About the Perkins Group

In the Perkins group, we develop and apply high-precision single-molecule techniques—atomic force microscopy (AFM) and optical traps—to address outstanding questions in a wide range of biological systems. Ongoing projects include elucidating the energetics and folding dynamics of membrane proteins embedded in their native lipid bilayer, characterizing the force needed to extract tubulin from a microtubule, probing the nanomechanics of myosin, and studying the motion of helicases along DNA. Our biological goals often motivate improvements in single-molecule techniques, such as developing focused-ion-beam-modified AFM cantilevers, an optical-trapping microscope with 1 Å stability in 3D, efficient site-specific conjugation strategies, and novel DNA- and protein-based constructs.

Research Highlights

  • Model of the type three secretion system in Salmonella Bacteria

    The Forces involved in Folding Proteins

    In a new paper, JILA physicist Thomas Perkins collaborated with CU Biochemistry Prof. Marcello Sousa to dissect the mechanisms of how certain bacteria become more virulent. The research brings together the Perkins lab expertise in…
    Read More

  • AFM tip unfolding protein membranes

    Grabbing Proteins by the Tail

    "Unraveling" cell membrane proteins could help us understand how to build better drugs and treatments for disease.


    Read More
  • AFM apex runs over a strand of DNA

    DNA imaging, ready in five minutes

    It's tough to get tightly-wound balls of DNA to lay down flat and straighten out to get their picture taken. A new technique from the Perkins group gets a crisp, clear picture in just five minutes.


    Read More
  • An artist's illustration of an A.F.M. pulling apart an HIV hairpin

    Pulling apart HIV

    JILA researchers have demonstrated a much easier, faster and more precise way to understand the structure and function of the HIV RNA molecule, especially the HIV RNA hairpin. Furthermore, the techniques developed for this research…
    Read More

  • Thumbnail

    Precision Biomechanics

    The Perkins group has made dramatic advances in the use of Atomic Force Microscopes (AFMs) to study large single biomolecules, such as proteins and nucleic acids (DNA, RNA), that are important for life. After previously improving AFM…
    Read More

  • Thumbnail

    Vision Quest

    The Perkins group continues to extend the performance of its unique Atomic Force Microscope (AFM) technology, revealing for the first time a dozen new short-lived intermediate states in the folding and unfolding of a membrane protein…
    Read More

  • Thumbnail

    The Land of Enhancement: AFM Spectroscopy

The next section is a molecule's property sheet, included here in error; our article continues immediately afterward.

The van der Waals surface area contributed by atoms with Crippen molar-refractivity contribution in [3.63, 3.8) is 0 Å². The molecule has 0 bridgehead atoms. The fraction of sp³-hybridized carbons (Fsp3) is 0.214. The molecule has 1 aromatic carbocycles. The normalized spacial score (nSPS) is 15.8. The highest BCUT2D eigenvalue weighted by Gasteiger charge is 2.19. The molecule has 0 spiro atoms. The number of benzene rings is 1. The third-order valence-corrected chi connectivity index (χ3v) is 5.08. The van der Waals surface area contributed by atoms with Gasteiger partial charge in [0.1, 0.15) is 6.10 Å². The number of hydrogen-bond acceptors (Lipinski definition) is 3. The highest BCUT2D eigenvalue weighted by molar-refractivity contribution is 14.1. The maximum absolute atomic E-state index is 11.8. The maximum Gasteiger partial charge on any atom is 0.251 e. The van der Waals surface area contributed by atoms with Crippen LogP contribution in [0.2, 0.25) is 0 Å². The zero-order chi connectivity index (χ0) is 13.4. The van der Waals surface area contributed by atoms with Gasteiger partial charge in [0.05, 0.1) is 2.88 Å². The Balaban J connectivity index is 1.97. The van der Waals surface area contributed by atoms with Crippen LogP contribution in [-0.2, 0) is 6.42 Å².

The Perkins Group has demonstrated a 50-to-100 times improvement in the time resolution for studying the details of protein folding and unfolding on a commercial Atomic Force Microscope (AFM). This enhanced real time probing of protein…
    Read More

  • Thumbnail

    The Measure of Small Things

    Fellow Tom Perkins’ group is significantly closer to realizing its long-standing dream of using atomic force microscopy (AFM) to study how membrane proteins fold and unfold. Historically, scientists have used AFM to measure the…
    Read More

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    bR Phone Home

    The groups of Fellow Adjoint Markus Raschke and Fellow Tom Perkins joined forces recently to shine light onto a bacterial membrane protein called bacteriorhodopsin (bR). They used a new infrared (IR) light imaging system with a spatial…
    Read More

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    Going for the Gold

    Gold glitters because it is highly reflective, a quality once considered important for precision measurements made with gold-coated probes in atomic force microscopy (AFM). In reality, the usual gold coating on AFM probes is a major…
    Read More

  • Thumbnail

    Upending Conventional Wisdom

    In science, it can be fun and interesting to upend conventional wisdom. A good example is what just happened to a widely accepted explanation for overstretching of double-stranded DNA (dsDNA). Overstretching occurs suddenly when…
    Read More

  • Thumbnail

    The Guiding Light

    Atomic force microscopy (AFM) just got a whole lot more efficient for studying proteins and other biomolecules. Graduate student Allison Churnside, former research associate Gavin King, and Fellow Tom Perkins recently used a laser to…
    Read More

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    How to Marry a Microscope

    The most important step for a microscope wanting to marry another microscope is finding the right partner. A professional matchmaker, such as the Perkins lab, might be just the ticket. The group recently presided over the nuptials of…
    Read More

  • Thumbnail

    DNA: Force of Nature

    The Perkins group is helping to develop DNA as a force standard for the nano world. Polymers of DNA act like springs, and DNA's elasticity may one day provide a force standard from 0.1–10 piconewtons (pN). One pN is the force exerted…
    Read More

  • Thumbnail

    Gold Fever

    Life can be challenging on the biophysics research frontier. Consider gold nanoparticles as a research tool, for example. Gold is ductile and malleable as well as being a good conductor of heat and electricity. Its unique chemistry…
    Read More

  • Thumbnail

    Sightseeing along a DNA Strand

    Lora Nugent-Glandorf and Tom Perkins have come up with an optical trap motion detector that can "see" protein motors moving one base at a time along a DNA helix. For some time scientists have been able to make optical traps that can…
    Read More

Research Highlights

  • Model of the type three secretion system in Salmonella Bacteria

    The Forces involved in Folding Proteins

    In a new paper, JILA physicist Thomas Perkins collaborated with CU Biochemistry Prof. Marcello Sousa to dissect the mechanisms of how certain bacteria become more virulent. The research brings together the Perkins lab expertise in…
    Read More

  • AFM tip unfolding protein membranes

    Grabbing Proteins by the Tail

    "Unraveling" cell membrane proteins could help us understand how to build better drugs and treatments for disease.


    Read More
  • AFM apex runs over a strand of DNA

    DNA imaging, ready in five minutes

    It's tough to get tightly-wound balls of DNA to lay down flat and straighten out to get their picture taken. A new technique from the Perkins group gets a crisp, clear picture in just five minutes.


    Read More
  • An artist's illustration of an A.F.M. pulling apart an HIV hairpin

    Pulling apart HIV

    JILA researchers have demonstrated a much easier, faster and more precise way to understand the structure and function of the HIV RNA molecule, especially the HIV RNA hairpin. Furthermore, the techniques developed for this research…
    Read More

  • Thumbnail

    Precision Biomechanics